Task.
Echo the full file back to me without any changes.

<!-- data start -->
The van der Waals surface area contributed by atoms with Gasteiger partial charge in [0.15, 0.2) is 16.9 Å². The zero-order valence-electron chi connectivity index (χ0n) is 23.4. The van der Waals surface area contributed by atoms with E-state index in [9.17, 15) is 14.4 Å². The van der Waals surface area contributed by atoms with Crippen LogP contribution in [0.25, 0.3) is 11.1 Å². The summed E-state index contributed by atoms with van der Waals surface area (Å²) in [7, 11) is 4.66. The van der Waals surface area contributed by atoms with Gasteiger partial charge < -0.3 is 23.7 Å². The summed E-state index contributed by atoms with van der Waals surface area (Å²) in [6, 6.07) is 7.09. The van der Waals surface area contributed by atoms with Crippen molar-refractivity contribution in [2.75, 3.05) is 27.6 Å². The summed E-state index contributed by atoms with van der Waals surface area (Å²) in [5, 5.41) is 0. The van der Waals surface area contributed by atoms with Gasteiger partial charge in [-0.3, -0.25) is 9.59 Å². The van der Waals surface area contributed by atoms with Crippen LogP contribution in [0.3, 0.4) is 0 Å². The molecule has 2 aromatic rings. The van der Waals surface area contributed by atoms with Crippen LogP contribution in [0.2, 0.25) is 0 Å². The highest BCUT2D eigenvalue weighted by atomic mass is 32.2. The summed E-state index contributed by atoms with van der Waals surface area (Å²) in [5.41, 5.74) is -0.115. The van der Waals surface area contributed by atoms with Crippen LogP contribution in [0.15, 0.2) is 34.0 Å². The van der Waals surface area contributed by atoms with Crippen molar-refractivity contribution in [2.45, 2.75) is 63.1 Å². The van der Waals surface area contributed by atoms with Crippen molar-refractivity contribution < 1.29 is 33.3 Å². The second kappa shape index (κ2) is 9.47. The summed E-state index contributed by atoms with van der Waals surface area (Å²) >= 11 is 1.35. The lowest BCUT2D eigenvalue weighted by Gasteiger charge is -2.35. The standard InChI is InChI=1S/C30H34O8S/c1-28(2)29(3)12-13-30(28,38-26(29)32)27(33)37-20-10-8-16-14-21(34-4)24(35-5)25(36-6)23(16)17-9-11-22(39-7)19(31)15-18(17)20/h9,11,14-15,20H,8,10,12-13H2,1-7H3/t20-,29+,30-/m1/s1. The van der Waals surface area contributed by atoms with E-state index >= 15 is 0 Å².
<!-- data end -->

The van der Waals surface area contributed by atoms with Gasteiger partial charge in [0.15, 0.2) is 16.9 Å². The zero-order valence-electron chi connectivity index (χ0n) is 23.4. The van der Waals surface area contributed by atoms with E-state index in [9.17, 15) is 14.4 Å². The van der Waals surface area contributed by atoms with Crippen LogP contribution in [0.25, 0.3) is 11.1 Å². The summed E-state index contributed by atoms with van der Waals surface area (Å²) in [7, 11) is 4.66. The van der Waals surface area contributed by atoms with Gasteiger partial charge < -0.3 is 23.7 Å². The summed E-state index contributed by atoms with van der Waals surface area (Å²) in [6, 6.07) is 7.09. The van der Waals surface area contributed by atoms with Crippen molar-refractivity contribution in [2.75, 3.05) is 27.6 Å². The summed E-state index contributed by atoms with van der Waals surface area (Å²) in [5, 5.41) is 0. The van der Waals surface area contributed by atoms with Gasteiger partial charge in [-0.3, -0.25) is 9.59 Å². The van der Waals surface area contributed by atoms with Crippen LogP contribution in [0.3, 0.4) is 0 Å². The molecule has 2 aromatic rings. The van der Waals surface area contributed by atoms with Crippen LogP contribution in [0.2, 0.25) is 0 Å². The highest BCUT2D eigenvalue weighted by atomic mass is 32.2. The summed E-state index contributed by atoms with van der Waals surface area (Å²) in [5.41, 5.74) is -0.115. The van der Waals surface area contributed by atoms with Crippen LogP contribution in [0.15, 0.2) is 34.0 Å². The van der Waals surface area contributed by atoms with Crippen molar-refractivity contribution in [2.45, 2.75) is 63.1 Å². The van der Waals surface area contributed by atoms with Crippen molar-refractivity contribution < 1.29 is 33.3 Å². The second kappa shape index (κ2) is 9.47. The summed E-state index contributed by atoms with van der Waals surface area (Å²) >= 11 is 1.35. The lowest BCUT2D eigenvalue weighted by Gasteiger charge is -2.35. The standard InChI is InChI=1S/C30H34O8S/c1-28(2)29(3)12-13-30(28,38-26(29)32)27(33)37-20-10-8-16-14-21(34-4)24(35-5)25(36-6)23(16)17-9-11-22(39-7)19(31)15-18(17)20/h9,11,14-15,20H,8,10,12-13H2,1-7H3/t20-,29+,30-/m1/s1. The van der Waals surface area contributed by atoms with E-state index >= 15 is 0 Å².